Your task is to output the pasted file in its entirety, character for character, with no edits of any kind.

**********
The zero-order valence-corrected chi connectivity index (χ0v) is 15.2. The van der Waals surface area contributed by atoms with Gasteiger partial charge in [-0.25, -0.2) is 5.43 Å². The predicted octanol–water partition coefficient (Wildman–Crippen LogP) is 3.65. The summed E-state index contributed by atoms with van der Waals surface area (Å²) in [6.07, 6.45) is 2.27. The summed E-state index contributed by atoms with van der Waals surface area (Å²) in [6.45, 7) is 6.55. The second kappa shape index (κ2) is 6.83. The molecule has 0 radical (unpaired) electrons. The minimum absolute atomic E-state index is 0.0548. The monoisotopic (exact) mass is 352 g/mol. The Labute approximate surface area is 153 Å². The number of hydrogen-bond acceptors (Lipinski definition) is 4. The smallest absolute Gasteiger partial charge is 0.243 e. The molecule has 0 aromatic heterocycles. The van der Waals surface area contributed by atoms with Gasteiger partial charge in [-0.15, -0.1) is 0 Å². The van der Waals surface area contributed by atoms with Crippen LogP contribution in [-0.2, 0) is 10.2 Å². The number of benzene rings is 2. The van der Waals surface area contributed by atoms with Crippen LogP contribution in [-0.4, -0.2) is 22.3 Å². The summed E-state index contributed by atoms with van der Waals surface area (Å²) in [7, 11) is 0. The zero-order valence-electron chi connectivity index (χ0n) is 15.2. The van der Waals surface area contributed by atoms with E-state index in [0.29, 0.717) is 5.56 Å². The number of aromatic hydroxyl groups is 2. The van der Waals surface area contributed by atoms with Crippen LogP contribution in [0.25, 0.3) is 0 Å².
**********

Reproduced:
The zero-order valence-corrected chi connectivity index (χ0v) is 15.2. The van der Waals surface area contributed by atoms with Gasteiger partial charge in [-0.25, -0.2) is 5.43 Å². The predicted octanol–water partition coefficient (Wildman–Crippen LogP) is 3.65. The summed E-state index contributed by atoms with van der Waals surface area (Å²) in [6.07, 6.45) is 2.27. The summed E-state index contributed by atoms with van der Waals surface area (Å²) in [6.45, 7) is 6.55. The second kappa shape index (κ2) is 6.83. The molecule has 0 radical (unpaired) electrons. The minimum absolute atomic E-state index is 0.0548. The monoisotopic (exact) mass is 352 g/mol. The Labute approximate surface area is 153 Å². The number of hydrogen-bond acceptors (Lipinski definition) is 4. The smallest absolute Gasteiger partial charge is 0.243 e. The molecule has 0 aromatic heterocycles. The van der Waals surface area contributed by atoms with Gasteiger partial charge in [-0.15, -0.1) is 0 Å². The van der Waals surface area contributed by atoms with Crippen LogP contribution in [-0.2, 0) is 10.2 Å². The number of benzene rings is 2. The van der Waals surface area contributed by atoms with Crippen LogP contribution in [-0.4, -0.2) is 22.3 Å². The summed E-state index contributed by atoms with van der Waals surface area (Å²) in [7, 11) is 0. The zero-order valence-electron chi connectivity index (χ0n) is 15.2. The van der Waals surface area contributed by atoms with E-state index in [0.29, 0.717) is 5.56 Å². The number of aromatic hydroxyl groups is 2. The van der Waals surface area contributed by atoms with Crippen LogP contribution in [0.25, 0.3) is 0 Å².